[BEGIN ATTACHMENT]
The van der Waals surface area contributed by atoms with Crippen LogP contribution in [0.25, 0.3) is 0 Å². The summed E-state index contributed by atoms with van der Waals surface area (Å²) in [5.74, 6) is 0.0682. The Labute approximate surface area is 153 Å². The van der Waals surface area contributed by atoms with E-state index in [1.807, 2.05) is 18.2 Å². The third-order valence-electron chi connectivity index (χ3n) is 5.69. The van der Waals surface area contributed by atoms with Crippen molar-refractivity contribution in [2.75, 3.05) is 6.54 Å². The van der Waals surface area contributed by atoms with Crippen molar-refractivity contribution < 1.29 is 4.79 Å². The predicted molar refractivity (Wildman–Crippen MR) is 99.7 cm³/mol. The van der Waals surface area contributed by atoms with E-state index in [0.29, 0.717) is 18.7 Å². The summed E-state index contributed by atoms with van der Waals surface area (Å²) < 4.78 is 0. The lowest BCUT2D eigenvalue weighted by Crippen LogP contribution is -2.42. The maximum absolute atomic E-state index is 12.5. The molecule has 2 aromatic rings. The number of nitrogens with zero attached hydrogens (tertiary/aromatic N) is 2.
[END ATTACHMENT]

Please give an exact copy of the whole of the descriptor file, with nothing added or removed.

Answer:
The van der Waals surface area contributed by atoms with Crippen LogP contribution in [0.25, 0.3) is 0 Å². The summed E-state index contributed by atoms with van der Waals surface area (Å²) in [5.74, 6) is 0.0682. The Labute approximate surface area is 153 Å². The van der Waals surface area contributed by atoms with E-state index in [1.807, 2.05) is 18.2 Å². The third-order valence-electron chi connectivity index (χ3n) is 5.69. The van der Waals surface area contributed by atoms with Crippen molar-refractivity contribution in [2.75, 3.05) is 6.54 Å². The van der Waals surface area contributed by atoms with Crippen molar-refractivity contribution < 1.29 is 4.79 Å². The predicted molar refractivity (Wildman–Crippen MR) is 99.7 cm³/mol. The van der Waals surface area contributed by atoms with E-state index in [0.29, 0.717) is 18.7 Å². The summed E-state index contributed by atoms with van der Waals surface area (Å²) < 4.78 is 0. The lowest BCUT2D eigenvalue weighted by Crippen LogP contribution is -2.42. The maximum absolute atomic E-state index is 12.5. The molecule has 2 aromatic rings. The number of nitrogens with zero attached hydrogens (tertiary/aromatic N) is 2.